Friday, February 14, 2020

Poetry Friday -- When They See You

Via Unsplash

Valentine Letter From Shadiya

I Love you so much
I ned you so much Miss Hahn
I nau you is so tieard
because I see yor pekchar in the book
I want show you your pekchar in 2018
You is so nice Miss Hahn
I see yor pekchar in the book
my firend has the book
you is so difrend in 2018 and 2020
I see you
and I see you is so tieard
if you ned hilpp
I can hilpp you.

Shadiya was new to the U.S. this fall. She is from Kurdistan, and speaks a rare dialect of Kurdish that has left her linguistically isolated in ways that none of our other EL students experience. There are no bilingual aides available to help her navigate our world. Every bit of English and our 5th grade curriculum that she has conquered has been won with grit and determination.

She must have always had this big heart we see in her letter to me, and it gives me comfort that the harsh reality of her isolation has not made her bitter and withdrawn. Rather, it has sweetened her already good nature like the boiling down of maple sap to make syrup. She begins and ends every day by giving me a hug. She keeps me centered and helps me remember why I do what I do.

Thank you, Shadiya. Yes, I am "so tieard" this year. But where would I be without you?

Happy Valentine's Day! I hope someone touches your heart like mine has been touched! Check out the Poetry Friday Roundup at TeacherDance.

Wednesday, February 12, 2020

On a Snow-Melting Day

On a Snow-Melting Day: Seeking Signs of Spring
by Buffy Silverman
Millbrook Press, February 2020

On the day before our snow fell last week, I noticed that my daffodils are poking up! This will be the perfect book to share as I encourage my students to keep their eyes open for the signs of spring. Fun rhyming text and engaging photographs make this a great book for children of all ages.

Monday, February 10, 2020

My Eclectic Reading Life

Kent State
by Deborah Wiles
Scholastic, April 21, 2020
review copy provided by the publisher

This is an amazing book that belongs in every high school library, every high school US History course, every HS American Lit course, every high school student's hands.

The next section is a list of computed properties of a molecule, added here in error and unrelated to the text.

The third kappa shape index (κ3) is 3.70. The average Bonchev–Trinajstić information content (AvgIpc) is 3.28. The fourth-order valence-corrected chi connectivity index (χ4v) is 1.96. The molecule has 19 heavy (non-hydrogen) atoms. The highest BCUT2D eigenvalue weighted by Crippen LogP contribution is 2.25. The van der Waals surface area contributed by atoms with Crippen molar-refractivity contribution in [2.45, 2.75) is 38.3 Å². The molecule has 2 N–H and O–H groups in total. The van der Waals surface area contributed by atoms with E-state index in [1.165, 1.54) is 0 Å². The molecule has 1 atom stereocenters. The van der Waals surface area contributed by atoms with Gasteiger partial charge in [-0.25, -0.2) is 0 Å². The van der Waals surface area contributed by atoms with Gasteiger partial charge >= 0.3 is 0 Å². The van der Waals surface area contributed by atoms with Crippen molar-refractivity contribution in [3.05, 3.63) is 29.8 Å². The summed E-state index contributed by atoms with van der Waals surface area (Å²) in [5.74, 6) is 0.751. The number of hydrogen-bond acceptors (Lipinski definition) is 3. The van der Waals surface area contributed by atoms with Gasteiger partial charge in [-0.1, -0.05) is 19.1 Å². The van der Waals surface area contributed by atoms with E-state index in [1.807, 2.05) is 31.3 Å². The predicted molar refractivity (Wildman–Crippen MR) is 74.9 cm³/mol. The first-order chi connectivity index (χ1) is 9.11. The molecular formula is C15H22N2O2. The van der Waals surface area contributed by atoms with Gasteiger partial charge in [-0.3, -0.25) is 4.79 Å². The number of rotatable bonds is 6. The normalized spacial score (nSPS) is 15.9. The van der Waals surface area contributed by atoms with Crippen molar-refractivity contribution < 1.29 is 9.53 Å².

It's greatest power is that it is told from multiple points of view represented by different fonts (not quite verse novel, not quite script). There can never be one single accounting of a moment in history and that was never more true than this one. This was an important, galvanizing moment for young people of that time to work together and make changes. We can only hope this book will help this generation to do the same. This history of youth activism is one we definitely want to be repeated.

by Judd Winick
Random House Books for Young Readers, February 4, 2020

A very satisfying ending to the HiLo story line. All the pieces do indeed fit, and as usual, the story is filled with big truths. (Don't despair! A new book comes out in 2021!)

For popular "next in the series" books like this, I get first dibs! When I take this into the classroom, we'll draw sticks for the order of the readers. Each reader gets the book for 24 hours and then must pass it on.

The Extraordinary Life of Sam Hell
by Robert Dugoni
Audible Audiobook

This is my current listen. It's our book club book, and I started it without reading any reviews or synopses. I'm loving it. This book has lots to say about the power of family and friends, about discrimination, and about the lingering effects of bullying.

Thursday, January 30, 2020

Poetry Friday -- Some Things Never Change

Charlotte Perkins Gilman was born on July 3, 1860

The Socialist and the Suffragist
by Charlotte Perkins Gilman

Said the Socialist to the Suffragist:
“My cause is greater than yours!
You only work for a Special Class,
We work for the gain of the General Mass,
Which every good ensures!”

Said the Suffragist to the Socialist:
“You underrate my Cause!